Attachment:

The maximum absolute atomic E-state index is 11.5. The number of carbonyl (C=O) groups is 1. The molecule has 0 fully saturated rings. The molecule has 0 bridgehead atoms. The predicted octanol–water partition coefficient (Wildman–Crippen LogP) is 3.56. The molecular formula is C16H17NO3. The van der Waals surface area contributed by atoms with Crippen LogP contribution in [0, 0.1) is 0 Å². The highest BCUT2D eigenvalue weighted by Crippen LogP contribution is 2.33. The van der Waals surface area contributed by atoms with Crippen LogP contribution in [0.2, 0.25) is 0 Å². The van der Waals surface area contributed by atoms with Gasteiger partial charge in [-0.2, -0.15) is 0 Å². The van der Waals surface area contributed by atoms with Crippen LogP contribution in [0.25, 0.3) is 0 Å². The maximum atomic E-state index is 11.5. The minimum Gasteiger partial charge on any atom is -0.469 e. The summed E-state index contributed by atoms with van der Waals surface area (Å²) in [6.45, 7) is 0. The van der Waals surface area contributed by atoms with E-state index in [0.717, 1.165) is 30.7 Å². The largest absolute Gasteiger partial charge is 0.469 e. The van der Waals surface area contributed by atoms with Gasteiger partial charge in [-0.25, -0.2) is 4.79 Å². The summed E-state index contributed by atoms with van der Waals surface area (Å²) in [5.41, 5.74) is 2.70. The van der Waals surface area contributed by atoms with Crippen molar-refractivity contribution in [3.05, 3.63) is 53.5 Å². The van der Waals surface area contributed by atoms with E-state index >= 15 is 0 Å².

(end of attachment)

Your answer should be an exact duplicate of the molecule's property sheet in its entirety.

The maximum absolute atomic E-state index is 11.5. The number of carbonyl (C=O) groups is 1. The molecule has 0 fully saturated rings. The molecule has 0 bridgehead atoms. The predicted octanol–water partition coefficient (Wildman–Crippen LogP) is 3.56. The molecular formula is C16H17NO3. The van der Waals surface area contributed by atoms with Crippen LogP contribution in [0, 0.1) is 0 Å². The highest BCUT2D eigenvalue weighted by Crippen LogP contribution is 2.33. The van der Waals surface area contributed by atoms with Crippen LogP contribution in [0.2, 0.25) is 0 Å². The van der Waals surface area contributed by atoms with Gasteiger partial charge in [-0.2, -0.15) is 0 Å². The van der Waals surface area contributed by atoms with Crippen LogP contribution in [0.25, 0.3) is 0 Å². The maximum atomic E-state index is 11.5. The minimum Gasteiger partial charge on any atom is -0.469 e. The summed E-state index contributed by atoms with van der Waals surface area (Å²) in [6.45, 7) is 0. The van der Waals surface area contributed by atoms with E-state index in [0.717, 1.165) is 30.7 Å². The largest absolute Gasteiger partial charge is 0.469 e. The van der Waals surface area contributed by atoms with Gasteiger partial charge in [-0.25, -0.2) is 4.79 Å². The summed E-state index contributed by atoms with van der Waals surface area (Å²) in [5.41, 5.74) is 2.70. The van der Waals surface area contributed by atoms with Crippen molar-refractivity contribution in [3.05, 3.63) is 53.5 Å². The van der Waals surface area contributed by atoms with E-state index >= 15 is 0 Å².